13 Food & Cooking Superstitions from Around the World

(Image credit: Emma Christensen)

Did you know that holes in bread mean bad luck, or that you should never cut a noodle in half? Yeah, I didn’t think so. This Friday the 13th, protect yourself and your loved ones by reading up on these 13 eerie food and cooking superstitions from around the world.

(Image credit: Cambria Bold)

13 Cooking Superstitions from Around the World

1. The Portents of Eggs

There are many food superstitions surrounding eggs. There’s the idea that when you break an egg you have to crush the ends of the egg too, or a witch will collect the shell, build a boat, and start a crazy storm out at sea.

It’s also thought that if you get an egg with two yolks, it means you’ll have twins.

2. Rice for Joy

It’s thought that throwing uncooked rice at newlyweds will bring wealth and prosperity to the happy couple. Have you ever done this at a wedding?

3. Be Cautious with Your Tea

Apparently you’ll bring bad luck if you pour two cups of tea from the same pot.

4. Unlucky Knife

It’s thought that you should never gift someone a knife, because it represents “cutting ties” with that person.

5. Beware Bread Bubbles

Some believe that if you cut open a loaf of bread and it has a large bubble or hole, then someone you know will die in the near future. Bakers, beware!

6. The Holy Power of Garlic

You might have heard that garlic keeps vampires away (any Buffy fans out there?), but it also fends off the curse of an evil eye.

(Image credit: Emma Christensen)

7. Grapes for a Sweet (or Sour) Life

Some in South America believe that you should eat 12 grapes, one by one, on New Year’s Eve at midnight to represent the 12 months of the year. If a grape is sweet, it means that month will be a good month. If the grape is sour, well, you can put the pieces together.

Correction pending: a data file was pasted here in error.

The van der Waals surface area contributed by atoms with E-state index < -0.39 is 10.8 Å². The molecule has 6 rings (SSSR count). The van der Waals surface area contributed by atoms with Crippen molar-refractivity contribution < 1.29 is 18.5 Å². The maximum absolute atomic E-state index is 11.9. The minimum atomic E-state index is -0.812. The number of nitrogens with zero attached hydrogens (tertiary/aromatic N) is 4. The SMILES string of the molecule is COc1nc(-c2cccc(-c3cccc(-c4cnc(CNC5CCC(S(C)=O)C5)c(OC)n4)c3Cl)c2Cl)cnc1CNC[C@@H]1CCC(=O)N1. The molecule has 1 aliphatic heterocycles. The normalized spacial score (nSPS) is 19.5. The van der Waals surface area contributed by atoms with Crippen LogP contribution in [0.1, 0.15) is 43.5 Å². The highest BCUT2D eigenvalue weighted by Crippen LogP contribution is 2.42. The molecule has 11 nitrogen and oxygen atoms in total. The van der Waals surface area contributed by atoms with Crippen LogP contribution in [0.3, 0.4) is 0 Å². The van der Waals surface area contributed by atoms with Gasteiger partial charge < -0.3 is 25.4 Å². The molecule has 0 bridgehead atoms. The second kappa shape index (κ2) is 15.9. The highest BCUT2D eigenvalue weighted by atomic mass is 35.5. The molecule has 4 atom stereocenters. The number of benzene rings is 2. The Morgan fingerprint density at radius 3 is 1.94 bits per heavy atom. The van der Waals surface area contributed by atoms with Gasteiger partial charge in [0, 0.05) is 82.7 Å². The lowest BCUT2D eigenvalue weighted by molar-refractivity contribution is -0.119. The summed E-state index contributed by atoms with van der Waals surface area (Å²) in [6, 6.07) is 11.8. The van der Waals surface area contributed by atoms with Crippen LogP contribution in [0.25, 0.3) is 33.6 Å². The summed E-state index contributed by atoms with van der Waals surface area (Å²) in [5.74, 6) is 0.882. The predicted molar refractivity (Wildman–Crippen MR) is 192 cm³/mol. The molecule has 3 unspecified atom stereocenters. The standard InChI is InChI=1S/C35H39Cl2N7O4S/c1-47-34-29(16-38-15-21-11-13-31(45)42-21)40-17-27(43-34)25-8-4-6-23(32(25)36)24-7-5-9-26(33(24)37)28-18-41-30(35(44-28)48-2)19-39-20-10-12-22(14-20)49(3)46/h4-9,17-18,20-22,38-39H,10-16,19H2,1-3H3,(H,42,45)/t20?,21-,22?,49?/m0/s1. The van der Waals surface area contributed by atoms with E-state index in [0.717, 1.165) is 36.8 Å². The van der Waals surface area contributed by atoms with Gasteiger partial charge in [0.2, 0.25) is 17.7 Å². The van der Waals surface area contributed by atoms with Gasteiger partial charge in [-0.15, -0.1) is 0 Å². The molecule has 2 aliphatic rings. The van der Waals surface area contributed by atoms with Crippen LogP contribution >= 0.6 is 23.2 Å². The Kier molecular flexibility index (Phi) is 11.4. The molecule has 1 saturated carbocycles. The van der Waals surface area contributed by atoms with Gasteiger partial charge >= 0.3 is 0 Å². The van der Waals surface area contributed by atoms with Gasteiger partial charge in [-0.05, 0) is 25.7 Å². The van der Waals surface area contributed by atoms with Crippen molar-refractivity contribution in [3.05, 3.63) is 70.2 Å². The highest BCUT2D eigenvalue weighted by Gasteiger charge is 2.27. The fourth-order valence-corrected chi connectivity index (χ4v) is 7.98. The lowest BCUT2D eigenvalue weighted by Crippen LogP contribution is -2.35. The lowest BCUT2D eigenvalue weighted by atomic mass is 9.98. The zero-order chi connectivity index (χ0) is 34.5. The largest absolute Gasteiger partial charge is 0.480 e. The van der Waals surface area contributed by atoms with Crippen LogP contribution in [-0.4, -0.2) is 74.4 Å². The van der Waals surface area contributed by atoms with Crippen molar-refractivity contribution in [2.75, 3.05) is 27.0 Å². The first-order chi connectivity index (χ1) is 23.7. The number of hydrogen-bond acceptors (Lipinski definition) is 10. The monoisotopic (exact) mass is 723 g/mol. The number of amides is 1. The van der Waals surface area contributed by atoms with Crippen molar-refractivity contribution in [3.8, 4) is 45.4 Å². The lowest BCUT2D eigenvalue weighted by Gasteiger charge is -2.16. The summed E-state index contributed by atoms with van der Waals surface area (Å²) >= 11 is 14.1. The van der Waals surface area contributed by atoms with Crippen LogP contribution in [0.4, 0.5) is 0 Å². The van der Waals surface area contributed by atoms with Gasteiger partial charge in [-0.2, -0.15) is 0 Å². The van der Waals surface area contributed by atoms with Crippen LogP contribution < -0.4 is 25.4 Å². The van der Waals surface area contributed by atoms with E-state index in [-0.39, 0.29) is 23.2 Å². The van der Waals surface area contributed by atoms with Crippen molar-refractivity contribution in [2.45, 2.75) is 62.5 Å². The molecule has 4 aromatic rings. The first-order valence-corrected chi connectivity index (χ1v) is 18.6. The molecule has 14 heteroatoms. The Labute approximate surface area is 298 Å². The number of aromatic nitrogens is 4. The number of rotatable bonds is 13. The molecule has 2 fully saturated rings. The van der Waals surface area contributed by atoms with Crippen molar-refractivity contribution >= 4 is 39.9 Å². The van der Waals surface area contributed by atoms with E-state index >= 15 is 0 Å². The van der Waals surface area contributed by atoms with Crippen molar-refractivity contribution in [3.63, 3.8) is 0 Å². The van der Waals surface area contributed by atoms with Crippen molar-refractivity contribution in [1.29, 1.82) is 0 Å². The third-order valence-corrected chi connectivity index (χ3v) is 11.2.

8. Don’t Cut the Noodle Short

In some Chinese cultures, it is thought that long noodles represent a long life. Therefore, if you cut your noodles before serving ’em, you’re also cutting your life short. Yikes!

9. No Bananas on the Boat

Apparently it’s not cool to bring bananas on fishing boats, because you’ll get sick or you won’t catch any fish.

10. Black-Eyed Peas for Luck

It’s an old belief that eating black-eyed peas on New Year’s will bring you good luck that year.

11. The Omen of Chopsticks

In China and Japan, it’s considered rude (and an omen of death!) to stick your chopsticks upright in a bowl of rice.

12. Crack a Wishbone

You’ve probably heard of this one if you’re from the UK or the United States. The tradition is that two people pull on the wishbone until it breaks, and the person with the larger piece gets to make a wish.

13. Don’t Spill Salt!

It’s thought that if you spill salt it will bring you bad luck. In order to remedy the situation, you have to throw salt over your left shoulder with your right hand. So, be careful!